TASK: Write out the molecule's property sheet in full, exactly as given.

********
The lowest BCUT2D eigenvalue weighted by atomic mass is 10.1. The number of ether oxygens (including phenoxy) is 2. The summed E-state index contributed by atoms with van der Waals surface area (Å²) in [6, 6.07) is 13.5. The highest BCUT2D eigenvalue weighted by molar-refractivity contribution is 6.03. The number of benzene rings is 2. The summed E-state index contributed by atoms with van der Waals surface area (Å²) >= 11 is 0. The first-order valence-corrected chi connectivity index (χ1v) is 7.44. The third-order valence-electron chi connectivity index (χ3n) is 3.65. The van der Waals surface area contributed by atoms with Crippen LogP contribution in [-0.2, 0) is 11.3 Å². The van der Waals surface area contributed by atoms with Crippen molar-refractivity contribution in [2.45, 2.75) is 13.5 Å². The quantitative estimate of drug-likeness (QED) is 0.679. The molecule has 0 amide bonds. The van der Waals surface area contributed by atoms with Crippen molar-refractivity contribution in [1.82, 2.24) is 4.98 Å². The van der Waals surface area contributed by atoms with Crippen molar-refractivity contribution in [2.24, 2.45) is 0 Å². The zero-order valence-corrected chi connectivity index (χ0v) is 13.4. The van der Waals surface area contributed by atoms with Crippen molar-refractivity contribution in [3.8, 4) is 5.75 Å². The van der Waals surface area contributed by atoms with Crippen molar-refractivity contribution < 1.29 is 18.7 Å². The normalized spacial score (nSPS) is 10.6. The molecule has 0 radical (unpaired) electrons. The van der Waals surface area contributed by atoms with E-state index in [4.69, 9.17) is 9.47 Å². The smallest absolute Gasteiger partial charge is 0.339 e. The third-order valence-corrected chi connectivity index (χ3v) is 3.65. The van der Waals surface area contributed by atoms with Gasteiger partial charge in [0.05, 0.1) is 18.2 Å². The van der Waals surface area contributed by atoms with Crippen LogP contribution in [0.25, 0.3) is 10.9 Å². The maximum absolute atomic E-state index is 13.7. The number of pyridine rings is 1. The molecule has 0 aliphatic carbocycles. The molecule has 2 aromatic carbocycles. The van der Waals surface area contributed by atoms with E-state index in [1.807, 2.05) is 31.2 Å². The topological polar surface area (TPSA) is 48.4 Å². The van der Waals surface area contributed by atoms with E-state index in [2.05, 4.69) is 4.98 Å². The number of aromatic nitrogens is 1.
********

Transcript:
The lowest BCUT2D eigenvalue weighted by atomic mass is 10.1. The number of ether oxygens (including phenoxy) is 2. The summed E-state index contributed by atoms with van der Waals surface area (Å²) in [6, 6.07) is 13.5. The highest BCUT2D eigenvalue weighted by molar-refractivity contribution is 6.03. The number of benzene rings is 2. The summed E-state index contributed by atoms with van der Waals surface area (Å²) >= 11 is 0. The first-order valence-corrected chi connectivity index (χ1v) is 7.44. The third-order valence-electron chi connectivity index (χ3n) is 3.65. The van der Waals surface area contributed by atoms with Crippen LogP contribution in [-0.2, 0) is 11.3 Å². The van der Waals surface area contributed by atoms with Crippen molar-refractivity contribution in [2.45, 2.75) is 13.5 Å². The quantitative estimate of drug-likeness (QED) is 0.679. The molecule has 0 amide bonds. The van der Waals surface area contributed by atoms with Crippen molar-refractivity contribution in [1.82, 2.24) is 4.98 Å². The van der Waals surface area contributed by atoms with Crippen molar-refractivity contribution in [2.24, 2.45) is 0 Å². The zero-order valence-corrected chi connectivity index (χ0v) is 13.4. The van der Waals surface area contributed by atoms with Crippen molar-refractivity contribution in [3.8, 4) is 5.75 Å². The van der Waals surface area contributed by atoms with Crippen molar-refractivity contribution < 1.29 is 18.7 Å². The normalized spacial score (nSPS) is 10.6. The molecule has 0 radical (unpaired) electrons. The van der Waals surface area contributed by atoms with E-state index in [4.69, 9.17) is 9.47 Å². The smallest absolute Gasteiger partial charge is 0.339 e. The third-order valence-corrected chi connectivity index (χ3v) is 3.65. The van der Waals surface area contributed by atoms with Gasteiger partial charge in [0.05, 0.1) is 18.2 Å². The van der Waals surface area contributed by atoms with Crippen LogP contribution in [0.25, 0.3) is 10.9 Å². The maximum absolute atomic E-state index is 13.7. The number of pyridine rings is 1. The molecule has 0 aliphatic carbocycles. The molecule has 2 aromatic carbocycles. The van der Waals surface area contributed by atoms with E-state index in [1.807, 2.05) is 31.2 Å². The topological polar surface area (TPSA) is 48.4 Å². The van der Waals surface area contributed by atoms with E-state index in [2.05, 4.69) is 4.98 Å². The number of aromatic nitrogens is 1.